The Flying Kayak

Hunting, Fishing, Rambling, and Complete Outdoor Hilarity

Category: Offshore

The Offshore Drag

There’s something refreshing about running offshore to fish. Maybe it’s the change of scenery, species, or even the tackle. But it’s something that I love to do. 
Unfortunately, I’m poor. Most of my fishing consists of inshore fishing not because it’s ALL I like to do, or I’m some inshore purist. Alas, it’s merely because running offshore is so freaking expensive and I can’t afford it all the time. Gas, chum, bait, etc. It all adds up and before you know it, you’ve had to take out a loan with the bank to cover your fishing trip. 
It’d been well over a year since I had a chance to venture offshore. And it –just- so happened that during the week I ran home to visit family, the Red Snapper season had been re-opened. After getting hold of my brother, I convinced him that taking his boat offshore would be an awesome brotherly thing to do, and before I knew it, we were on our way out of Pensacola pass in route to slay the snapper. 
Our first stop was to pick up some live bait. It was here that we discovered the live well wasn’t working. Rather than simply not have any live bait, we opted to fill the live well the old fashioned way and I quickly found myself leaning over the gunnel with a five gallon bucket to fill the well.
After a short trip out to the wreck, we anchored up surprisingly well (it never goes smoothly) and started fishing. This is where I often note the subtle differences between offshore fishing and other types of fishing. Rather than throwing out an elaborately designed fly, or an artificial that perfectly mimics a small shrimp, I was looking down at an entire cigar minnow which was hooked brutally through the eyes. There was a giant bag of chum hanging off the back of the boat, and with the rough seas, every step was more of a controlled stagger. These are things you miss while wade fishing inshore, or trout fishing in a stream.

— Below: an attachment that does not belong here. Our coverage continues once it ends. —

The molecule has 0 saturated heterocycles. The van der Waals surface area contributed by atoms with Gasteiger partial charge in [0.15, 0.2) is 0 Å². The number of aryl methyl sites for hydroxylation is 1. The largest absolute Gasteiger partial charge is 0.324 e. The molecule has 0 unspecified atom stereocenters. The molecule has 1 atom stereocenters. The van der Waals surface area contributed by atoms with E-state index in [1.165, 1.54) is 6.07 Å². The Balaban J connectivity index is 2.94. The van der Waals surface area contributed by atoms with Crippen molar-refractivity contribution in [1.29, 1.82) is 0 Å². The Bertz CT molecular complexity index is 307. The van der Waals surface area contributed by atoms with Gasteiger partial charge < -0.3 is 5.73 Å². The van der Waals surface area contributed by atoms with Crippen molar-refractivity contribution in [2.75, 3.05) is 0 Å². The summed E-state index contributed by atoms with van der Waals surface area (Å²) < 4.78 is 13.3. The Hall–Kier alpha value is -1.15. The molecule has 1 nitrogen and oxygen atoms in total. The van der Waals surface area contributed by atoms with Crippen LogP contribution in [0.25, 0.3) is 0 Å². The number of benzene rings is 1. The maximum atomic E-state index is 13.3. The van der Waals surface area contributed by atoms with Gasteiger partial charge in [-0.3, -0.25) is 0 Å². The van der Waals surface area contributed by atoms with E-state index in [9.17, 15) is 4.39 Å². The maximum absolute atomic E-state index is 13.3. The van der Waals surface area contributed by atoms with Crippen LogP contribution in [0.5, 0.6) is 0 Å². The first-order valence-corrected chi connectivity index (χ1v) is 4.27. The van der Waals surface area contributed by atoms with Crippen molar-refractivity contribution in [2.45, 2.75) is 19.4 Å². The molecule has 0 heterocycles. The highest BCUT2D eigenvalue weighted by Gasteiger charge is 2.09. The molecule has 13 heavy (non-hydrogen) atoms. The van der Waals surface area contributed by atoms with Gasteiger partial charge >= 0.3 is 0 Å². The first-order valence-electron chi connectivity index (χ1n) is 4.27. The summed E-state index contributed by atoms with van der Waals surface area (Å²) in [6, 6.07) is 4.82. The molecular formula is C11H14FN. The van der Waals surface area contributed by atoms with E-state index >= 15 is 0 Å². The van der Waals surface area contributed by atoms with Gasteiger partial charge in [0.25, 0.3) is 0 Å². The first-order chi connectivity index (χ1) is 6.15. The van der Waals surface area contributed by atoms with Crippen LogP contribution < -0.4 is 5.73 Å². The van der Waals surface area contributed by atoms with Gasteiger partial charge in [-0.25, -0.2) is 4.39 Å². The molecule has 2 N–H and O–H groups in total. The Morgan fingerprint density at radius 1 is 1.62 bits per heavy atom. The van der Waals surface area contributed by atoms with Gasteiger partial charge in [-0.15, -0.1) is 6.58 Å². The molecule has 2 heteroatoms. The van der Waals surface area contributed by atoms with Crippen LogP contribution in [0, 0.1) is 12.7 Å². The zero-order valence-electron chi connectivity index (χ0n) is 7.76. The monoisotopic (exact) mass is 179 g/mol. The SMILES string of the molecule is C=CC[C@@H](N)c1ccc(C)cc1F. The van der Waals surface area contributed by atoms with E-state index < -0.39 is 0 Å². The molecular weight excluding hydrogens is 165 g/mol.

It only took a few seconds after my first drop to feel a bump. I quickly reeled up, and was immediately doubled back over. Pinned to the gunnel, I watched as my line slipped away almost instantly, and before I knew it “Snap”. I was cut off on the wreck. There was nothing I could have done to stop the fish. I checked my reel and confirmed that I absolutely could not tighten my drag any tighter, and upon reeling up what was left of my rig, I noted that my 80# leader had been easily broken off. Whatever was down there was big. 
After rerigging, I dropped back down and it wasn’t long before we started putting fish in the boat. With the limit being only two red snapper per person, it took no time for my brother and I to limit out. 
In addition to four Reds, my brother also caught a Mingo and a Black snapper. At one point, I felt a small nibble and reeled up my rig to discover I had a small ruby red lips on my line. But rather than unhooking him and tossing him back into the drink, I opted to lower him on my line about half way to the bottom. And sure enough, it took only a minute before my rod was doubled over, and the fight was on. 
Behold the world’s luckiest Amberjack. Measuring in at 29.5 inches, he was exactly one half inch too short to keep. Reluctantly, I had to throw him back, and in the course of only a few seconds, watched this fish transform from the luckiest to the unluckiest fish in the world. There was a sudden flash, a cloud of red, and then half of an Amberjack floated up to the surface. Barracuda at their finest. It’s actually infuriating to see this. Rather than us get to keep the Amberjack, I let it go (to live) only to watch it get fed to a barracuda.